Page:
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Quibcag: Illustrated with the Shonen Tantei from Detective Conan, AKA Meitantei Conan (名探偵コナン), who were brought up very well>

7 comments:

  1. Um...
    Rothbard "appropriated" the term "libertarianism" and instead gave us anarcho capitalism as the reinterpretation of cosmopolitan ethics of the eastern european borderlands, under Russian, Lithuanian, and Polish rule. It is the ethic of the ghetto. Of the people who do not produce commons or defense.

    There is nothing 'libertarian' in Rothbarianism, and nothing moral in his or Block's attempt to construct moral and legal rules.

    The word "is" remains extremely confusing for english speakers, since it refers both to "exists as", and can be used as a shortcut for AVOIDING or CONFLATING, or DECEIVING the method by which something exists.

    So I prefer to state libertarianism as the reciprocal insurance of all individuals in a polity against the undesired imposition of costs upon that which has been transformed at the cost of individual actions or inactions - whether that cost be imposed by an individual(violence, theft, fraud, externality) a group of individuals (conspiracy), or an organization devoted to the construction of commons (government).

    Liberty can only be constructed by this means: mutual insurance against the involuntary imposition of costs.

    There is no free lunch. And arguments in favor of 'belief' in liberty, or belief that we should leave one another alone, are merely fraudulent attempts to obtain the experience of liberty without paying the very high cost of both insuring one another against impositions of costs, and the high cost of refraining from imposing costs upon others, and the high cost of creating commons that produce disproportionate returns, including the commons of Liberty itself.

    And as empirical evidence we should note that the cosmopolitans lost eastern Europe just as their ancestors lost Spain and Jerusalem.

    There are no free rides.
    Liberty is rare because it is expensive.
    But the returns on the high trust society warrant it.
    And because only a militia of warriors possesses the incentive to construct it.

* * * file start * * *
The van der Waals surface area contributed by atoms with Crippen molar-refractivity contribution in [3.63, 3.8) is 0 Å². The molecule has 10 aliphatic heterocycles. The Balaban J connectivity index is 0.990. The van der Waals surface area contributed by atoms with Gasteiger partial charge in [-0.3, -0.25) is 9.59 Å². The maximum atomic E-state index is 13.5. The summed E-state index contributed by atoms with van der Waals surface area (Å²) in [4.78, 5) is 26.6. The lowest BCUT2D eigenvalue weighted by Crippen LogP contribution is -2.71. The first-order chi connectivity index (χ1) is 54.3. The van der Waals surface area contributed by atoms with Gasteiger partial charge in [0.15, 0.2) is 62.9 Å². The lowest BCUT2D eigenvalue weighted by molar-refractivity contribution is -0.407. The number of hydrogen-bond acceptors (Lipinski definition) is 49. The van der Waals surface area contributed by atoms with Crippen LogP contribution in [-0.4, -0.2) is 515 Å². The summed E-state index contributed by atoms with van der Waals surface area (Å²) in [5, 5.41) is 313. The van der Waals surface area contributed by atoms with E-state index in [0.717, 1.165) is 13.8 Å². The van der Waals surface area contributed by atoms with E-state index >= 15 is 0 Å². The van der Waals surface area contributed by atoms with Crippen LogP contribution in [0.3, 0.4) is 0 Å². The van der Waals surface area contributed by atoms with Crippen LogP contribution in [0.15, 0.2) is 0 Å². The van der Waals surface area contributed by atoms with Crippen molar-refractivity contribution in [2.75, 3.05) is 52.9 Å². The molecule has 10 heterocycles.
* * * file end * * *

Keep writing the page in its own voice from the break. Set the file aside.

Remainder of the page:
Curt Doolittle
    The Propertarian Institute
    Kiev, Ukraine

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  2. BTW: They know they're dead. Either they just don't know where to run, don't want to pay the cost of changing their (cult) support groups, have over-invested and can't bear to climb a new learning curve.

    I'll debate any libertarian living. But we don't need to. They are just looking for a path that preserves their investments.

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    1. I actually used to be that kind of libertarian but I was able to convert very quickly. Maybe it was my conservative/neocon roots. I don't identify with neoconservatism but coming from a social conservative family in a social conservative region does not serve to distinguish between neocons and paleocons.

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  3. Christianity is an anti-nationalist ideology.

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    1. Not really, remember all that about the Jews being chosen people? Well that means there's other "peoples" and "nations of people," the bibles pretty nationalistic, it just also promotes love and compassion for your neighbors

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    2. The Bible is not anti-nationalist, it can best be described as stanceless on nationalism. Christianity is not so much opposed to nationalism as it is simply not speaking about it. It just so happens that Christianity has been adopted as a majority religion in Western nations, and can be subject to displays of nationalism. All the better for everyone, I say.

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  4. "Libertarianism" is for white men, the smarter of ones which give it up.